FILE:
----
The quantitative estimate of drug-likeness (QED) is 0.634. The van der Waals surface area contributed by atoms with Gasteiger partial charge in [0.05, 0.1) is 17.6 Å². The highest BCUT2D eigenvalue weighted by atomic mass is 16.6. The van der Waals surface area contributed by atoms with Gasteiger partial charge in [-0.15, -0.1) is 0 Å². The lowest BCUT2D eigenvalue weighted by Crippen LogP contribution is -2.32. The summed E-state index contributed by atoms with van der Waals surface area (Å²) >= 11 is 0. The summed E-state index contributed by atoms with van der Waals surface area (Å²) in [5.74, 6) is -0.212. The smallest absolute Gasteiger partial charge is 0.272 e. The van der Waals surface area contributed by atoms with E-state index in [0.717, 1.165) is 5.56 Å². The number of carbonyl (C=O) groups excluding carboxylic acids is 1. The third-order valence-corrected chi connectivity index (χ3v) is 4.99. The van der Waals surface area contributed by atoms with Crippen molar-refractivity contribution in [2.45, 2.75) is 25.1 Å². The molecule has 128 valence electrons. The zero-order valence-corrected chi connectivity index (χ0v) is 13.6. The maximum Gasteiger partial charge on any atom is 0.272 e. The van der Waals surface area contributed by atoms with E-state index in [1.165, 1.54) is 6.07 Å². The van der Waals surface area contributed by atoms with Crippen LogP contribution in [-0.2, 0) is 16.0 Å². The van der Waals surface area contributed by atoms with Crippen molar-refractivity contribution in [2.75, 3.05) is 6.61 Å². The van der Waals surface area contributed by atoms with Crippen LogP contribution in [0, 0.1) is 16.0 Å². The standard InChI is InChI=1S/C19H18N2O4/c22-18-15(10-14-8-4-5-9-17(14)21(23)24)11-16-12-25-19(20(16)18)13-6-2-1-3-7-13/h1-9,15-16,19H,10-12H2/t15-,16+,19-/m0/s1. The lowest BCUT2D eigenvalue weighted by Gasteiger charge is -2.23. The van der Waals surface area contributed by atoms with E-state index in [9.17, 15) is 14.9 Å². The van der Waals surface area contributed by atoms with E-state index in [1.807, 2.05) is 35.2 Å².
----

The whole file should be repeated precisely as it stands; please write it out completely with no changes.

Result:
The quantitative estimate of drug-likeness (QED) is 0.634. The van der Waals surface area contributed by atoms with Gasteiger partial charge in [0.05, 0.1) is 17.6 Å². The highest BCUT2D eigenvalue weighted by atomic mass is 16.6. The van der Waals surface area contributed by atoms with Gasteiger partial charge in [-0.15, -0.1) is 0 Å². The lowest BCUT2D eigenvalue weighted by Crippen LogP contribution is -2.32. The summed E-state index contributed by atoms with van der Waals surface area (Å²) >= 11 is 0. The summed E-state index contributed by atoms with van der Waals surface area (Å²) in [5.74, 6) is -0.212. The smallest absolute Gasteiger partial charge is 0.272 e. The van der Waals surface area contributed by atoms with E-state index in [0.717, 1.165) is 5.56 Å². The number of carbonyl (C=O) groups excluding carboxylic acids is 1. The third-order valence-corrected chi connectivity index (χ3v) is 4.99. The van der Waals surface area contributed by atoms with Crippen molar-refractivity contribution in [2.45, 2.75) is 25.1 Å². The molecule has 128 valence electrons. The zero-order valence-corrected chi connectivity index (χ0v) is 13.6. The maximum Gasteiger partial charge on any atom is 0.272 e. The van der Waals surface area contributed by atoms with E-state index in [1.165, 1.54) is 6.07 Å². The van der Waals surface area contributed by atoms with Crippen LogP contribution in [-0.2, 0) is 16.0 Å². The van der Waals surface area contributed by atoms with Crippen molar-refractivity contribution in [2.75, 3.05) is 6.61 Å². The van der Waals surface area contributed by atoms with Crippen LogP contribution in [0, 0.1) is 16.0 Å². The standard InChI is InChI=1S/C19H18N2O4/c22-18-15(10-14-8-4-5-9-17(14)21(23)24)11-16-12-25-19(20(16)18)13-6-2-1-3-7-13/h1-9,15-16,19H,10-12H2/t15-,16+,19-/m0/s1. The lowest BCUT2D eigenvalue weighted by Gasteiger charge is -2.23. The van der Waals surface area contributed by atoms with E-state index in [9.17, 15) is 14.9 Å². The van der Waals surface area contributed by atoms with E-state index in [1.807, 2.05) is 35.2 Å².